2. Methods

2.1. Reagents

2-Deoxy-D-[3H]-deoxyglucose was obtained from GE Healthcare. Palmitate, insulin, and bovine serum albumin (BSA) were purchased from Sigma.

2.2. Cell Culture

HL-1 atrial cardiomyocytes were kindly provided by W. Claycomb (Louisiana State University, New Orleans, LA, USA) and cultured in Claycomb medium (supplemented with 10% FCS, 0.1 mmol/L noradrenaline [norepinephrine], 2 mmol/L L-glutamine, 10 U/mL penicillin, and 100 μg/mL streptomycin) at 37°C and 5% CO2. Cells were seeded in multiwell plates and were serum-deprived in DMEM (supplemented with 2 mM L-glutamine, 100 μM nonessential amino acids (NEAA), 100 U/mL penicillin, and 100 μg/mL streptomycin) for 24 h and were then stimulated with AICAR (0.5 mM) for 1 or 24 h in the presence or absence of Compound C (5 μM). In another set of experiments, cells stimulated or not with AICAR (0.5 mM, 24 h) were challenged with high palmitate (500 μM, palmitate : BSA 3 : 1)/high insulin (100 nM) (HP/HI) for the last 16 h.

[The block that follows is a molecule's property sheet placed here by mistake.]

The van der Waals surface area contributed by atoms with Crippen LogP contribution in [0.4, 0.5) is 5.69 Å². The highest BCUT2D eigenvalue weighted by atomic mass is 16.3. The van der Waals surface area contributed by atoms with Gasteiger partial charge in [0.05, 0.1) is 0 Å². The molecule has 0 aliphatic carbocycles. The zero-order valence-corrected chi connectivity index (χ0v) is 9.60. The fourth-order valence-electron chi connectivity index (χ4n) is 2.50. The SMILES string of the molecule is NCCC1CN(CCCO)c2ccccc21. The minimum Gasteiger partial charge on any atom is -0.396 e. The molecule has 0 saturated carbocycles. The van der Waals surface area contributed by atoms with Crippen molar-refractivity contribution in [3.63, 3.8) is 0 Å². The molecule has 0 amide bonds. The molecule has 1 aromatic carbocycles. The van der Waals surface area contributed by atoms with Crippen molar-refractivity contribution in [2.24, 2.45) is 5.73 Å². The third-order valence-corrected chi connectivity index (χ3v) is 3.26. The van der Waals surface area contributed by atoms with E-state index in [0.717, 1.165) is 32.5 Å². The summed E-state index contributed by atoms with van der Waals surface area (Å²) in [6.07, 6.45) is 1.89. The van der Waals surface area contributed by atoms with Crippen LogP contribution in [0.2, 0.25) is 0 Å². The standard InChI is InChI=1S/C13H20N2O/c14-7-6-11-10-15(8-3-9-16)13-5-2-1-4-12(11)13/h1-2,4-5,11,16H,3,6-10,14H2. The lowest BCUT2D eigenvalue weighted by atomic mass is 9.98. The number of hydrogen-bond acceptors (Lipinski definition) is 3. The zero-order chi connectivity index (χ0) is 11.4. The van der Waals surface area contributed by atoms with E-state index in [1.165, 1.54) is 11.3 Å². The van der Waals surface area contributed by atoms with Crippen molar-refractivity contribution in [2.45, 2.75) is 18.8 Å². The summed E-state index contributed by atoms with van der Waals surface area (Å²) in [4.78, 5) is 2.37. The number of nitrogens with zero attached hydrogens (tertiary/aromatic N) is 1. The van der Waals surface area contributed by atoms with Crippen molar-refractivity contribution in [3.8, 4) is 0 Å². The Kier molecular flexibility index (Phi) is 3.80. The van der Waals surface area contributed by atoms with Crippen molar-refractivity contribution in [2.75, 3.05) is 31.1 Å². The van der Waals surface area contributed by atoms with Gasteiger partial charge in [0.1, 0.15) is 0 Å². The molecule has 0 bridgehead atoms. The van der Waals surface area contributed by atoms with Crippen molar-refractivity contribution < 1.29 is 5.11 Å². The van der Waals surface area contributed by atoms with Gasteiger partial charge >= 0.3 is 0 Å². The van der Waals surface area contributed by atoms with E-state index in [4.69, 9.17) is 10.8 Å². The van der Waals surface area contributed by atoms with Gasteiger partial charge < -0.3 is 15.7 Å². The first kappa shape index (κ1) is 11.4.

2.3. Preparation of the Palmitate-BSA Complex

Palmitate was dissolved in ethanol in a glass container and then mixed with a water solution containing KOH 1 N. Then, ethanol was evaporated under nitrogen at 45°C, and palmitate solution was slowly added dropwise to a shaking prewarmed 2% BSA-containing solution to reach the final concentration desired.

2.4. Immunoblotting

Whole cellular extracts were obtained using RIPA buffer (50 mM Tris-HCl, 150 mM NaCl, 1% Igepal, 0.5% sodium deoxycholate, and 0.1% SDS containing proteases and phosphatases inhibitors). Protein concentration was measured by the BCA protein assay and equal amounts were resolved by SDS-PAGE and transferred to Immobilon polyvinylidene difluoride (PVDF) membranes. Western blots analysis was performed using antibodies against phospho-Thr172-AMPK, total AMPK, phospho-Ser473-AKT, total AKT (Cell Signaling), phospho-Ser79-ACC, and total ACC (Upstate). Detection was performed using the appropriate horseradish peroxidase-labelled IgG and the Chemiluminescent Peroxidase Substrate-1 (Sigma). The size of detected proteins was estimated using protein molecular-mass standards (Thermo Scientific, Waltham, MA, USA). Western blot images were analyzed with a Molecular Imager (ChemiDoc XRS, BioRad) and quantified with Quantity One (BioRad).

2.5. RNA Preparation and Quantitative Real-Time RT-PCR Analysis